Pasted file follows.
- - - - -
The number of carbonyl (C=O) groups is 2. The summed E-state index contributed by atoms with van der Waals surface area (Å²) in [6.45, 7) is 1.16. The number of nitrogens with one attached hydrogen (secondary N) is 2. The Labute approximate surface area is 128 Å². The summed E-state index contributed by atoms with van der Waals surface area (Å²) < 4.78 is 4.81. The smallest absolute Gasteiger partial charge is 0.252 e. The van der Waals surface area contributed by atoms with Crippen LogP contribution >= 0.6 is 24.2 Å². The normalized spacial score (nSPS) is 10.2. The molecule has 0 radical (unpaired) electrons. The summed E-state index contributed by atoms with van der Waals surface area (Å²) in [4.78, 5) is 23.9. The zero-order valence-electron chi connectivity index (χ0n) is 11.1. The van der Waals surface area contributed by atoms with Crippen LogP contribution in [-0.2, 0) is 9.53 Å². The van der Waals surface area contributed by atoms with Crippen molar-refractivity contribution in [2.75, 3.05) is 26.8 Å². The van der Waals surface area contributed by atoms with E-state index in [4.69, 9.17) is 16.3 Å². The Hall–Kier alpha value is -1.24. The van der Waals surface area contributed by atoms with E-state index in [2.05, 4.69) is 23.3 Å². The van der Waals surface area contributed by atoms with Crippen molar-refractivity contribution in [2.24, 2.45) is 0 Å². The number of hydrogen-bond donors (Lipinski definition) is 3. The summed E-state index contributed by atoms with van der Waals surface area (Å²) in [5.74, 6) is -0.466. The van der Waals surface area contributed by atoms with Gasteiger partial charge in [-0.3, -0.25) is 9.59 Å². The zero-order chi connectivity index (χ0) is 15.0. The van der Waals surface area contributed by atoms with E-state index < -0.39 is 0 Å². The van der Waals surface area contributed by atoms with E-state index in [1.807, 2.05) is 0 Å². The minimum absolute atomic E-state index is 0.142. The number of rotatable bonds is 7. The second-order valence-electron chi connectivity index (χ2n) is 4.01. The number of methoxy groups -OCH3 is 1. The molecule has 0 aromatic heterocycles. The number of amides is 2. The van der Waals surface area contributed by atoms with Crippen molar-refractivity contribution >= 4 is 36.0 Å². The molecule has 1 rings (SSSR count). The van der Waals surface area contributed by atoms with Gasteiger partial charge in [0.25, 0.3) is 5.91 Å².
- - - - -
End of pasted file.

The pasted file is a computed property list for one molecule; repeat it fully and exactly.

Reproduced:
The number of carbonyl (C=O) groups is 2. The summed E-state index contributed by atoms with van der Waals surface area (Å²) in [6.45, 7) is 1.16. The number of nitrogens with one attached hydrogen (secondary N) is 2. The Labute approximate surface area is 128 Å². The summed E-state index contributed by atoms with van der Waals surface area (Å²) < 4.78 is 4.81. The smallest absolute Gasteiger partial charge is 0.252 e. The van der Waals surface area contributed by atoms with Crippen LogP contribution >= 0.6 is 24.2 Å². The normalized spacial score (nSPS) is 10.2. The molecule has 0 radical (unpaired) electrons. The summed E-state index contributed by atoms with van der Waals surface area (Å²) in [4.78, 5) is 23.9. The zero-order valence-electron chi connectivity index (χ0n) is 11.1. The van der Waals surface area contributed by atoms with Crippen LogP contribution in [-0.2, 0) is 9.53 Å². The van der Waals surface area contributed by atoms with Crippen molar-refractivity contribution in [2.75, 3.05) is 26.8 Å². The van der Waals surface area contributed by atoms with E-state index in [4.69, 9.17) is 16.3 Å². The Hall–Kier alpha value is -1.24. The van der Waals surface area contributed by atoms with E-state index in [2.05, 4.69) is 23.3 Å². The van der Waals surface area contributed by atoms with Crippen molar-refractivity contribution in [2.24, 2.45) is 0 Å². The number of hydrogen-bond donors (Lipinski definition) is 3. The summed E-state index contributed by atoms with van der Waals surface area (Å²) in [5.74, 6) is -0.466. The van der Waals surface area contributed by atoms with Gasteiger partial charge in [-0.3, -0.25) is 9.59 Å². The zero-order chi connectivity index (χ0) is 15.0. The van der Waals surface area contributed by atoms with E-state index < -0.39 is 0 Å². The van der Waals surface area contributed by atoms with E-state index in [1.807, 2.05) is 0 Å². The minimum absolute atomic E-state index is 0.142. The number of rotatable bonds is 7. The second-order valence-electron chi connectivity index (χ2n) is 4.01. The number of methoxy groups -OCH3 is 1. The molecule has 0 aromatic heterocycles. The number of amides is 2. The van der Waals surface area contributed by atoms with Crippen molar-refractivity contribution >= 4 is 36.0 Å². The molecule has 1 rings (SSSR count). The van der Waals surface area contributed by atoms with Gasteiger partial charge in [0.25, 0.3) is 5.91 Å².